4. You send an email to your whole database, as a resource to boost numbers, even if it’s not relevant for them

An old school events leader won’t care that half the database has no interest in the email topic. They’ll just think the more recipients the email goes to, the greater the level of engagement; which couldn’t be more wrong! Tailored communications are the way forward, even if this does take a little more time. It’s definitely worth it. It’s all about quality over quantity.


5. You want all of your event information listed on the homepage

Rather than creating a little intrigue, or letting visitors find their way around the website, you’d rather squeeze all the event on the homepage, probably with some jazzy design and as much text as you can fit on there. Does that sound appealing? Not a great way to entice interest and keep readers engaged.


6. You encourage marketing and sales teams to compete against each other

Rather than seeing sales and marketing as two hugely valuable, but very different functions, you believe that ultimately you are all there to drive revenue. Instead of encouraging a cohesive relationship between the two teams, you tend to pit them against each other.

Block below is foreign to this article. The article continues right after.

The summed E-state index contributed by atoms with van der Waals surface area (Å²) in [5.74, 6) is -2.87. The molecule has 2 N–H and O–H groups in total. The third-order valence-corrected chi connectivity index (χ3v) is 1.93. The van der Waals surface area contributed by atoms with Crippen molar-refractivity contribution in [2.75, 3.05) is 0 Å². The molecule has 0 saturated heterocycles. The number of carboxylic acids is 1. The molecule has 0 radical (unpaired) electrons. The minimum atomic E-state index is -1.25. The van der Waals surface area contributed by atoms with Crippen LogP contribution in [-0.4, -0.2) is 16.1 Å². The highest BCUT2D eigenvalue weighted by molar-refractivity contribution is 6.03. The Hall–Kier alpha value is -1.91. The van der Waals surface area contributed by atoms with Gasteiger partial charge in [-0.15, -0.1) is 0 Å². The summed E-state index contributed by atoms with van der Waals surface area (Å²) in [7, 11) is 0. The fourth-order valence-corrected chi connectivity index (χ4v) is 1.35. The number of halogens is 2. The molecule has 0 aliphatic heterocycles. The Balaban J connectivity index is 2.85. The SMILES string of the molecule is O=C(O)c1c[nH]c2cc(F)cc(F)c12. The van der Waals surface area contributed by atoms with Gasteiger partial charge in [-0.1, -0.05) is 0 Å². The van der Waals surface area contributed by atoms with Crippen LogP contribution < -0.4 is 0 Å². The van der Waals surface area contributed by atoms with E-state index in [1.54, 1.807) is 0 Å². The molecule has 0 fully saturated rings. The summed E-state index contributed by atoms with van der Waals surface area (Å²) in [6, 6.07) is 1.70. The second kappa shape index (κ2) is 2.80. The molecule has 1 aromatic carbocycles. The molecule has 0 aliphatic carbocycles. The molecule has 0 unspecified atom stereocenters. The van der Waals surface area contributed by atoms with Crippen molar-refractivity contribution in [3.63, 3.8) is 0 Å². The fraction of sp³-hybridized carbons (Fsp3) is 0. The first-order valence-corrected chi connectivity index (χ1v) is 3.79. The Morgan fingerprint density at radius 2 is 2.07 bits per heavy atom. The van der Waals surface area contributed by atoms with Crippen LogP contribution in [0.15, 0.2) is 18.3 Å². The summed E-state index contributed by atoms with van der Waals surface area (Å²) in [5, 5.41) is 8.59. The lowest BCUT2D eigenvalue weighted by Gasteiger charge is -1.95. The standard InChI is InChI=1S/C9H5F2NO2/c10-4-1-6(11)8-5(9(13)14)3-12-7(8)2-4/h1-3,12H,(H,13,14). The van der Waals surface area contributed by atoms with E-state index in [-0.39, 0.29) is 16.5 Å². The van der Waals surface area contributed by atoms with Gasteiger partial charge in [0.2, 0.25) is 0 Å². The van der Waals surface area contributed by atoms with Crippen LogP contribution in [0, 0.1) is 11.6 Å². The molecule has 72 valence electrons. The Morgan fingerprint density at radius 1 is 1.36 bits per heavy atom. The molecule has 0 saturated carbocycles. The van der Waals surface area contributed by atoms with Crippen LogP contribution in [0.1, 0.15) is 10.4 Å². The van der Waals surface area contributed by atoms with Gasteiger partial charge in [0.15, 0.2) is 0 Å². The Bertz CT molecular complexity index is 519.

7. You email a VIP / guest offer to the same people you have been emailing for the last 7 weeks with discounts and prices

Just when things can’t get any worse, you ask the team to make a 180 degree turn, and encourage them to try charming people (usually those who have shown little/no interest in attending your event), with a special offer. Your audience will probably be irritated to see that they wouldn’t have received this offer had they signed up sooner, and your credibility will be at zero. Avoid at all costs!


8. You build KPIs against number of marketing partnerships attained, giving little thought to the quality of them

Ah yes, quantity over quality every time for an old schooler unfortunately. You’re not too concerned how you get them on board, or how valuable the partnerships really are to your business, you’d just prefer to secure ten rather than two - all those supporting logos look good and add credibility.


9. You think of the marketing department as an overhead

Sorry to say but anyone who sees marketers as a cost rather than an asset, is still stuck in an old school mindset. Marketing is a must-have function for any organisation, and certainly any events organisation. Especially these days when virtual events are demanding a lot of your marketing team's creativity and resilience.